Animal Symbolism Series—Deer

This post is co-written by Sally Franklin Christie and myself. Sally and I began our blogs at the same time, and so we thought that we’d give this collaborative blog writing a try. She has an excellent voice and sense of humor that I adore. Check her out.


deerI have been holed up in the house for a few weeks, trying to recover from a bout of silly physical injuries, my cabin fever is evident in my recent blog posts.

Today, I put a walking harness on Havan, my CCI Dog and we headed out to the East yard. It was warm and bright, I took off my jacket and sat on it in the dry September grass and Havan lay at my side.

I became aware of a deer in front of our antique wooden shed and as it disappeared on the North side, I waited for it to reappear on the other side in the high grass.

It was a two point, young buck. He came out of the high grass as I expected and brought a female and two fawns.

Havan finally noticed and gave a low growl that is more like a cat’s purr, more felt than heard. I shushed her, I am sure she thinks the deer are dogs.

Deer come by in ones, twos, threes and thirteens, so seeing four was not a big deal.

The cool part of the encounter was that the family came close enough that I worried about them startling and possibly running over us as they fled. I’ve seen what happens when they run into cars and with my latest run of injuries a deer or two trampling me is the last thing I need. They lingered before moving away to the plum bushes at the further edge of the yard. One of the babies seemed to play with its shadow as it took little leaps.

Finally, the male headed off toward the Story Mill House across the road from us. The female stopped pulling at the plums and moseyed off with the fawns close behind.

Because I am not a farmer or rancher or greenhouse owner, the growing deer population does not bother me. I do not hunt, either. I consider them gifts from the Earth and I am thankful to receive them.


DEER is a symbol for Gentleness. Seeing a deer is often a sign to use compassion towards yourself, another, or a situation in your life. The eyes of a Doe are beautiful, kind and gentle and could melt the heart of anyone, no matter how hardened they are inside. Deer asks us to use loving kindness to help heal our wounded Spirits.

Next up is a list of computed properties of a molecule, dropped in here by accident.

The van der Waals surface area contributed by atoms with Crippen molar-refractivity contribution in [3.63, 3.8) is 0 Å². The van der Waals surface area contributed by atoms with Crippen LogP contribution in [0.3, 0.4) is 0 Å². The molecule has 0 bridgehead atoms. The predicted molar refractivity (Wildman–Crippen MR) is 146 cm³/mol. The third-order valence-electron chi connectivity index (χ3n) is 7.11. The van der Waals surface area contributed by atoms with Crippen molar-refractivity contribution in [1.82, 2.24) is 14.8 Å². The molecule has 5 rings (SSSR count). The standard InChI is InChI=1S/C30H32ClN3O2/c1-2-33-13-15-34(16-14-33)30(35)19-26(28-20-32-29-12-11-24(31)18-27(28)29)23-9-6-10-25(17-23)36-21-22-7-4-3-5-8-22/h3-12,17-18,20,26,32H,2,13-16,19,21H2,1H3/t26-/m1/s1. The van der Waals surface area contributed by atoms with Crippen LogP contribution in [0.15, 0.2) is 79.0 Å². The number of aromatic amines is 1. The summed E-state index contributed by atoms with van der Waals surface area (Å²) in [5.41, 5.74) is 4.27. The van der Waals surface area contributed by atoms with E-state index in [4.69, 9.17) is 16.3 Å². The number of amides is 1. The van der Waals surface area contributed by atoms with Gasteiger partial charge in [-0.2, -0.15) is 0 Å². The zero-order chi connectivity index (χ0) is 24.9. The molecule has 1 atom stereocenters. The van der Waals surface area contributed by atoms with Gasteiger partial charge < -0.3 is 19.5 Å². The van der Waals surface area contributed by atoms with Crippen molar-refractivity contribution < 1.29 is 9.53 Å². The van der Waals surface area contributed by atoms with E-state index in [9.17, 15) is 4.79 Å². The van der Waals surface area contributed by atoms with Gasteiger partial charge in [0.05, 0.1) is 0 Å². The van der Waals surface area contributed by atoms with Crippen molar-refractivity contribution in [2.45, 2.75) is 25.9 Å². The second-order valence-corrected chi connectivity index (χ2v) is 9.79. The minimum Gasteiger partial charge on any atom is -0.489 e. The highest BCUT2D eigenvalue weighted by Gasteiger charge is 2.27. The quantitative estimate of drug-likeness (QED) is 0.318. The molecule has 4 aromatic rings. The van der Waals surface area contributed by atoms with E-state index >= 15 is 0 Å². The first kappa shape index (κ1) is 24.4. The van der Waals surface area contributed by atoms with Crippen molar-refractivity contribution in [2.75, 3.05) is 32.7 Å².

Since Sally saw a family of deer, I will venture to say that gentleness needs to be applied to a family situation in her life. And with the dog present at the sighting, that would also indicate to me that there are concerns of loyalty to one’s goals vs. the needs of the family or visa versa. Or perhaps she or someone in her family would be better off employing a gentleness of spirit to achieve a goal.

The image of the young fawn ‘playing with its shadow’ is very intriguing to me. The dappled coat on the fawn is a symbol for the light and dark which is part of our world. We all have a shadow part of our nature, which is represented by our unconscious mind. This is where we put things such as our weaknesses, shortcomings or painful memories. It’s the stuff we don’t want to look at. The unconscious is also the place of great creativity, so it’s not all bad.

Healing our wounds is imperative if we want to become whole. And with every layer pain that we heal, comes a measurable increase in our creativity, as well as joy, happiness and love. I personally did much healing work on myself and found that Dreamwork was an excellent way to bring what is hidden in the unconscious to the light of day. The unconscious mind is like an ocean—vast and bottomless, but the conscious mind is like a bucket of water in comparison, so it’s easy to see how important working with the unconscious mind really is.

I believe that Deer is an excellent totem to have for any type of healing work because of its gentleness of Spirit, which will go a long way to soothe the weary soul.

Photo by Sally Franklin Christie

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